In 1850 an initial phase of restoration included the replacement of the chancel east window with three, stepped lancets. The chancel arch was also likely heightened at this time. The second phase of restoration took place in 1864 including the re-roofing of the nave and aisle, the rebuilding of the outer face of the south doorway, the replacement of a south brick porch with a timber structure, and the replacement of the bellcote in stone. A drawing from 1864 shows the roofless nave and a crown-post roof to the chancel, this differs from the current structure and indicates the chancel roof has been replaced since the mid-C19. During the C19 restoration, some of the stone dressing was repaired or replaced, and two of the nave lancet windows in the south wall and the west end window were installed to replace earlier openings. Windows in the east and west end of the north aisle were also replaced by pairs of lancets. In addition, the font bowl was found under the floor and placed on a new base. The date of the font bowl is unknown, with suggested dates including the late-C12 to early-C13, or the mid-C17.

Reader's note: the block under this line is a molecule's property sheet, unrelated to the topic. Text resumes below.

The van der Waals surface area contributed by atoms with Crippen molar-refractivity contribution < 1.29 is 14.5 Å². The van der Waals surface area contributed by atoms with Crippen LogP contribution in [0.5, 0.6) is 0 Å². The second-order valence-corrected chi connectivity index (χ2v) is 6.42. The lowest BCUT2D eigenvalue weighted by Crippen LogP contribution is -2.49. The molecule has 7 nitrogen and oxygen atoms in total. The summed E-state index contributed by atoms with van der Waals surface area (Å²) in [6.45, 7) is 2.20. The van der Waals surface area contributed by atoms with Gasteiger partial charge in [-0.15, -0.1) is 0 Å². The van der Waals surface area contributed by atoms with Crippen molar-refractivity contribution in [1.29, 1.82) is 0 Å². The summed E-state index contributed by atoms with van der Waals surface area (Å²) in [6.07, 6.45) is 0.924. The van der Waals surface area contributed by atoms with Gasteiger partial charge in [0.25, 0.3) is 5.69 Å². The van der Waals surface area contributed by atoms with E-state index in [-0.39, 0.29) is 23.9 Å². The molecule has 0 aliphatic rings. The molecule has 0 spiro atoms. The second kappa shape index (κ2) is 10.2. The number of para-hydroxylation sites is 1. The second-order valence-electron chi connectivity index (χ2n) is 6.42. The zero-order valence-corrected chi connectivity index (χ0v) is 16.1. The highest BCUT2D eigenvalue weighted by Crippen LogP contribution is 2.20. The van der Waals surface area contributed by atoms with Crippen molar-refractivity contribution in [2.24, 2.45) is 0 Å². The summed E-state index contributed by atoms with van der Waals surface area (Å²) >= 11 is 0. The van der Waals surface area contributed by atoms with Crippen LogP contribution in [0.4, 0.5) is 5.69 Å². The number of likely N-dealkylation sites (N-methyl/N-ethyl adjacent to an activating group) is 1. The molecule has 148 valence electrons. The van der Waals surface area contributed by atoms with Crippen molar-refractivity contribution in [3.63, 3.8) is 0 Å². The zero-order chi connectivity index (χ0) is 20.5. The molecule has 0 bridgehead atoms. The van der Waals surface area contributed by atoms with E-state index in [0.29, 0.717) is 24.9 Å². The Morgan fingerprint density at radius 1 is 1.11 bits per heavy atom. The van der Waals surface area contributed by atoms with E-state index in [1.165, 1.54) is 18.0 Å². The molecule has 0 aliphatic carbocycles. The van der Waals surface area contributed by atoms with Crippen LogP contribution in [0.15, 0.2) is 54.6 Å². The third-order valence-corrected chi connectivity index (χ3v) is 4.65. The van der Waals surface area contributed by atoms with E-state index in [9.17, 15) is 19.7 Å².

In 1998 a wall monument on the north side of the chancel was removed for restoration and a section of text, dating to around 1640, was revealed and conserved before the monument was returned. In 2010 a new coloured glass design was installed in the north aisle’s east windows, by glass artist and designer Mel Howse; it was part of the commemoration of the church’s 800 year anniversary.

Reasons for Listing

The Church of St Mary, Chidham, West Sussex is listed at Grade II* for the following principal reasons:

Architectural interest:

* for its retention of significant medieval fabric including lancet windows, the blocked west-end doorway, as well as stone-carved piscina and aumbry apertures, and fragments of early joinery;

* the mid-C19 restoration has been carefully considered and sympathetically carried out.

Historic interest:

* as a church of C13 origins which, despite later modifications and additions, retains evidence of its early proportions and circulation

Group value:

* with the nearby listed building including Manor House (Grade II, List entry: 1354464) to the north and The Old Rectory (Grade II, List entry: 1230680) to the south.

External Links

External links are from the relevant listing authority and, where applicable, Wikidata. Wikidata IDs may be related buildings as well as this specific building. If you want to add or update a link, you will need to do so by editing the Wikidata entry.